LatinaLista — Hugely disappointing news was released this week regarding just how much the Latino community has suffered from this recession — a drop of 66 percent in household wealth.
For too many Latinos, debt has become a way of life. Not because Latinos are big spenders but more because of economic circumstances and because they’ve become easy victims of predatory lenders.
The worst of these lenders is payday and auto title loan businesses. Latinos in desperate need of cash to pay utility bills, rent, groceries, gas, medical emergencies, etc. are going to these payday lenders and getting loans to help make ends meet until they get a paycheck. According to policy studies, loan amounts aren’t that big. Most are $500 or less and for most anyone such an amount should be easy enough to pay back. Yet, not so in an industry that makes its profits charging absurd interest rates.
In the end, the payback amount is so grossly inflated that it locks too many vulnerable people into a cycle of debt.
Policy analyst Ann Baddour has extensively studied the payday and auto title lending industry and cautions that without much needed reform, Latinos, blacks and single mothers will continue to be victimized by an industry run on greed.
At a recent legislative hearing in Texas, a lobbyist representing payday and auto title loan businesses testified that 392 percent interest is “too low” for the industry.
This testimony came on the heels of an outpouring of voices from cities, churches, nonprofits, and individuals citing abusive practices and calling for fair consumer credit standards.
Local charities saw nearly 20 percent of their cash assistance go to families in crisis resulting from payday and auto title loans. As a Dallas minister noted, “If someone is drowning, instead of throwing them a life preserver, in too many instances, we have thrown them shackles. That is what the payday industry has done to too many individuals.”
A market where families are “thrown shackles” while at the same time businesses assert that outrageous rates are not enough is broken and needs reform.
Yet, in the end, the state took no action to curb excessive rates or the damaging cycle of debt though the need for reform was affirmed again and again through hours of public testimony.
The Texas story is not unique. Though a growing group of states has adopted rate caps and regulatory schemes to address problems with the loans, the battles are hard fought, with high-paid industry lobbyists beating out popular outrage more often than not.
With record profits posted on Wall Street, it is not surprising that the industry would pay millions to lobbyists to preserve its ability to charge endless high fees. Payday and auto title loans are two-week to one-month loans secured by a post-dated check or an automobile title.
They often carry fees of $20 to $30 per $100 borrowed per two-week or one-month period. As an example, the fees alone on a $4000 fully secured auto title loan exceed $1000 per month, and that’s before any principal can be repaid.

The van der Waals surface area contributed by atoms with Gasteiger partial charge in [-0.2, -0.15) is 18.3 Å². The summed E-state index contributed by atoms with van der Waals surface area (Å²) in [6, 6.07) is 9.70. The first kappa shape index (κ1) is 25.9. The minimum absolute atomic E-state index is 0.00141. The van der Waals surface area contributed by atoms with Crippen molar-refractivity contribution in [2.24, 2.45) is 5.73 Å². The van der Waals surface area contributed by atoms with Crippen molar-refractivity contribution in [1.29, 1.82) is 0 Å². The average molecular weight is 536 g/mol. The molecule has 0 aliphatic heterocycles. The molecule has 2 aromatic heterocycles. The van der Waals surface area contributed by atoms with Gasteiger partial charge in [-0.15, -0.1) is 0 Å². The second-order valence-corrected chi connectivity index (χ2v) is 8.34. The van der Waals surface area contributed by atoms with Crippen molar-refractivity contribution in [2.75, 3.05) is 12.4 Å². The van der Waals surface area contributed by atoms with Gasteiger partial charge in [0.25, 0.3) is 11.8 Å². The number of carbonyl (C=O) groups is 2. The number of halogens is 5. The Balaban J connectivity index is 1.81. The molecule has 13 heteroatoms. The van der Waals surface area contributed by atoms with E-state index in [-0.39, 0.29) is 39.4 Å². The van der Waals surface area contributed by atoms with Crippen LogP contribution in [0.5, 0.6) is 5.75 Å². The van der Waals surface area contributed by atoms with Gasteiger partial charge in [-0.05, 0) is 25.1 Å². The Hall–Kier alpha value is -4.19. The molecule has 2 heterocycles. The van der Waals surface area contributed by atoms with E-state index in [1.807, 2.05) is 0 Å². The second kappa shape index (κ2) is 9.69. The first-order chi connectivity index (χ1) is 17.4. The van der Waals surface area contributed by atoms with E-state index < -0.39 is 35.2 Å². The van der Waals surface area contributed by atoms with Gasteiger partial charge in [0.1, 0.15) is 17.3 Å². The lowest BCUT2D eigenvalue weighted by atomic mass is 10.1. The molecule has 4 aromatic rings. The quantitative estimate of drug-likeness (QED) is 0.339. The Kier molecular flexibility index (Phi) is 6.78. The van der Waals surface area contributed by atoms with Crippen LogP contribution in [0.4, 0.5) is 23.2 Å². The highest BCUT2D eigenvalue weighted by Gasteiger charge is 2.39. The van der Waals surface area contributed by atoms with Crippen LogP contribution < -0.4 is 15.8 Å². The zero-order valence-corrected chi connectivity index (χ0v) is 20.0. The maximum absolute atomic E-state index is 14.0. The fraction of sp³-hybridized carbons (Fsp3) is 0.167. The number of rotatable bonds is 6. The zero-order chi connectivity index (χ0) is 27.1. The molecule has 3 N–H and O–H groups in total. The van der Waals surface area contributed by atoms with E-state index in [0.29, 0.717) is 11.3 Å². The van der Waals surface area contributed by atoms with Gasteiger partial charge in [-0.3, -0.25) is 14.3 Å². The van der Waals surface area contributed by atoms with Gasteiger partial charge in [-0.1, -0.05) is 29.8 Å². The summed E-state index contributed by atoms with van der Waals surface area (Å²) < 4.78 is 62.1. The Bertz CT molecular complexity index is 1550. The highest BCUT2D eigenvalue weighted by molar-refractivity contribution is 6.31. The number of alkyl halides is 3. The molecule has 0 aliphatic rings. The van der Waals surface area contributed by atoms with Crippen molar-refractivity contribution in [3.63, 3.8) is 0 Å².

Numerous studies have documented that these easy to get “short-term” loans often lead to a long-term cycle of debt where families struggle to pay the hefty fees month after month without ever reducing the loan principal.
These high-cost loans also disproportionately impact communities of color and women.
A 2009 Texas Appleseed study found that Latinos and African Americans comprised 74 percent of payday loan borrowers, and women, 59 percent.
Despite inaction at the state level, the push for reform in Texas continues. In response to thousands of public complaints about abusive payday and auto title lending, the City of Dallas recently took matters into its own hands, passing an ordinance that takes basic steps to address the cycle of debt.
The city is now fighting a lawsuit that alleges, “If the ordinance goes into effect, it will no longer be economically viable for many CABs (Texas-specific designation for certain high-cost payday and auto title lenders) to continue their current lines of business in Dallas.”
The industry is talking out of both sides of its mouth, with constant claims that payday and auto title loans do not cause a debt cycle, yet asserting that basic cycle of debt protections will put it out of business.
The Texas story illustrates both the need for market reform and the need to push for reform at all levels, from individuals to cities to states to national action.
The official launch last week of the Consumer Financial Protection Bureau, which has the authority to address payday and auto title market failures, opens up a new opportunity to push for necessary reforms.
It is time to stand with struggling families across our nation and correct a market failure that has long drained precious financial resources from our families and communities.
Ann Baddour is senior policy analyst for Texas Appleseed, an organization that promotes justice for all Texans by using the volunteer skills of lawyers and other professionals to find practical solutions to broad-based problems.